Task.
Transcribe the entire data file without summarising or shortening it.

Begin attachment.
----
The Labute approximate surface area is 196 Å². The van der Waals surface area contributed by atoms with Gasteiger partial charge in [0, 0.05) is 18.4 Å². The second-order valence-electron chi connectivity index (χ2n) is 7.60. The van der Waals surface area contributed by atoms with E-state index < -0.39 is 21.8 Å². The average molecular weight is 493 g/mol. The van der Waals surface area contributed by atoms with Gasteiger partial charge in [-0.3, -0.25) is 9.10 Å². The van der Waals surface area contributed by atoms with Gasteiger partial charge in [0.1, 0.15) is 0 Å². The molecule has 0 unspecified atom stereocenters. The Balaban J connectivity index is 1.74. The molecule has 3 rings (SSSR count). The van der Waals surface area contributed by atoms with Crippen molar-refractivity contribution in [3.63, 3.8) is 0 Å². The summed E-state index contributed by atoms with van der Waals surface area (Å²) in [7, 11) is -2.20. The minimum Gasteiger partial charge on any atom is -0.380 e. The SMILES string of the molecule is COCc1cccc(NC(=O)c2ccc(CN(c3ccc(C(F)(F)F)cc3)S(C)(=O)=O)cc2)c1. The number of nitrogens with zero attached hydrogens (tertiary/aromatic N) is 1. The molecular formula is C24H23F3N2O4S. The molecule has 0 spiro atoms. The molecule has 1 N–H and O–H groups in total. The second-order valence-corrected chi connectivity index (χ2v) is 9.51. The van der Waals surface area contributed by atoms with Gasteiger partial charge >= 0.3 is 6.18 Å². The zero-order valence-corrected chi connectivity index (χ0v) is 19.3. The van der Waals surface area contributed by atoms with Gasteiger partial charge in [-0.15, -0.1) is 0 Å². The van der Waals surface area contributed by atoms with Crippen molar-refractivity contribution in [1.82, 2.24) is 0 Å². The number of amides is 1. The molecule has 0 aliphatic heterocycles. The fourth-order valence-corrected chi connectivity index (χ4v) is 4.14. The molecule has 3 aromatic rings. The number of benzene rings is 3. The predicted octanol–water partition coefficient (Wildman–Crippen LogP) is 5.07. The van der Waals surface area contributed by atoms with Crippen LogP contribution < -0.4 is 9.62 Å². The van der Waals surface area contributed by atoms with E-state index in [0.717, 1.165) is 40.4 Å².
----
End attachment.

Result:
The Labute approximate surface area is 196 Å². The van der Waals surface area contributed by atoms with Gasteiger partial charge in [0, 0.05) is 18.4 Å². The second-order valence-electron chi connectivity index (χ2n) is 7.60. The van der Waals surface area contributed by atoms with E-state index < -0.39 is 21.8 Å². The average molecular weight is 493 g/mol. The van der Waals surface area contributed by atoms with Gasteiger partial charge in [-0.3, -0.25) is 9.10 Å². The van der Waals surface area contributed by atoms with Gasteiger partial charge in [0.1, 0.15) is 0 Å². The molecule has 0 unspecified atom stereocenters. The Balaban J connectivity index is 1.74. The molecule has 3 rings (SSSR count). The van der Waals surface area contributed by atoms with Crippen molar-refractivity contribution in [3.63, 3.8) is 0 Å². The summed E-state index contributed by atoms with van der Waals surface area (Å²) in [7, 11) is -2.20. The minimum Gasteiger partial charge on any atom is -0.380 e. The SMILES string of the molecule is COCc1cccc(NC(=O)c2ccc(CN(c3ccc(C(F)(F)F)cc3)S(C)(=O)=O)cc2)c1. The number of nitrogens with zero attached hydrogens (tertiary/aromatic N) is 1. The molecular formula is C24H23F3N2O4S. The molecule has 0 spiro atoms. The molecule has 1 N–H and O–H groups in total. The second-order valence-corrected chi connectivity index (χ2v) is 9.51. The van der Waals surface area contributed by atoms with Gasteiger partial charge >= 0.3 is 6.18 Å². The zero-order valence-corrected chi connectivity index (χ0v) is 19.3. The van der Waals surface area contributed by atoms with Gasteiger partial charge in [-0.15, -0.1) is 0 Å². The van der Waals surface area contributed by atoms with Crippen molar-refractivity contribution in [1.82, 2.24) is 0 Å². The number of amides is 1. The molecule has 0 aliphatic heterocycles. The fourth-order valence-corrected chi connectivity index (χ4v) is 4.14. The molecule has 3 aromatic rings. The number of benzene rings is 3. The predicted octanol–water partition coefficient (Wildman–Crippen LogP) is 5.07. The van der Waals surface area contributed by atoms with Crippen LogP contribution < -0.4 is 9.62 Å². The van der Waals surface area contributed by atoms with E-state index in [0.717, 1.165) is 40.4 Å².